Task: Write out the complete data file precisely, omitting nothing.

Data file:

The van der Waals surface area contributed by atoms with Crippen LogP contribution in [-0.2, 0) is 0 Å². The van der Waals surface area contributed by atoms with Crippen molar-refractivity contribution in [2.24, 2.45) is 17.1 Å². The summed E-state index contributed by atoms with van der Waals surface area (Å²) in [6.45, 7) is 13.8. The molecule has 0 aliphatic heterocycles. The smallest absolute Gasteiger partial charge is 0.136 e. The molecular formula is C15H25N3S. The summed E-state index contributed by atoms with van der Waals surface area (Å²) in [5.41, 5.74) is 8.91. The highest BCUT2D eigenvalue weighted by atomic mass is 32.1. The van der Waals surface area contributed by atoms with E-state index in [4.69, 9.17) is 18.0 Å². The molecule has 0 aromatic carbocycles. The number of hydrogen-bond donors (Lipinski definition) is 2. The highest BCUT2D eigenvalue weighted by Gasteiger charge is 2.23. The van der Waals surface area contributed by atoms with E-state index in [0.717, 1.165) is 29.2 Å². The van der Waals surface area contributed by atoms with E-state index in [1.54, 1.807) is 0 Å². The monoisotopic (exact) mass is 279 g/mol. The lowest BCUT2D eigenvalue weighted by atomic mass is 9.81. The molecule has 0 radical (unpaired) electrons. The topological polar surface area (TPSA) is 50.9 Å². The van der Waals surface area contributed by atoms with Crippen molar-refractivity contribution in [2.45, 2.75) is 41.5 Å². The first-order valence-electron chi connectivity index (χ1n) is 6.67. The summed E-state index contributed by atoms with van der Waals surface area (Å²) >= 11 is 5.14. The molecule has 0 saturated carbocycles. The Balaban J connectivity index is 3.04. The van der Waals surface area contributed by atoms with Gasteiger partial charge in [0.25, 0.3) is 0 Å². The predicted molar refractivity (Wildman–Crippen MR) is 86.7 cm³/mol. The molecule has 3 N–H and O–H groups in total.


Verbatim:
The van der Waals surface area contributed by atoms with Crippen LogP contribution in [-0.2, 0) is 0 Å². The van der Waals surface area contributed by atoms with Crippen molar-refractivity contribution in [2.24, 2.45) is 17.1 Å². The summed E-state index contributed by atoms with van der Waals surface area (Å²) in [6.45, 7) is 13.8. The molecule has 0 aliphatic heterocycles. The smallest absolute Gasteiger partial charge is 0.136 e. The molecular formula is C15H25N3S. The summed E-state index contributed by atoms with van der Waals surface area (Å²) in [5.41, 5.74) is 8.91. The highest BCUT2D eigenvalue weighted by atomic mass is 32.1. The van der Waals surface area contributed by atoms with E-state index in [4.69, 9.17) is 18.0 Å². The molecule has 0 aromatic carbocycles. The number of hydrogen-bond donors (Lipinski definition) is 2. The highest BCUT2D eigenvalue weighted by Gasteiger charge is 2.23. The van der Waals surface area contributed by atoms with E-state index in [0.717, 1.165) is 29.2 Å². The van der Waals surface area contributed by atoms with E-state index in [1.54, 1.807) is 0 Å². The monoisotopic (exact) mass is 279 g/mol. The lowest BCUT2D eigenvalue weighted by atomic mass is 9.81. The molecule has 0 radical (unpaired) electrons. The topological polar surface area (TPSA) is 50.9 Å². The van der Waals surface area contributed by atoms with Crippen molar-refractivity contribution in [2.45, 2.75) is 41.5 Å². The first-order valence-electron chi connectivity index (χ1n) is 6.67. The summed E-state index contributed by atoms with van der Waals surface area (Å²) >= 11 is 5.14. The molecule has 0 saturated carbocycles. The Balaban J connectivity index is 3.04. The van der Waals surface area contributed by atoms with Gasteiger partial charge in [0.25, 0.3) is 0 Å². The predicted molar refractivity (Wildman–Crippen MR) is 86.7 cm³/mol. The molecule has 3 N–H and O–H groups in total.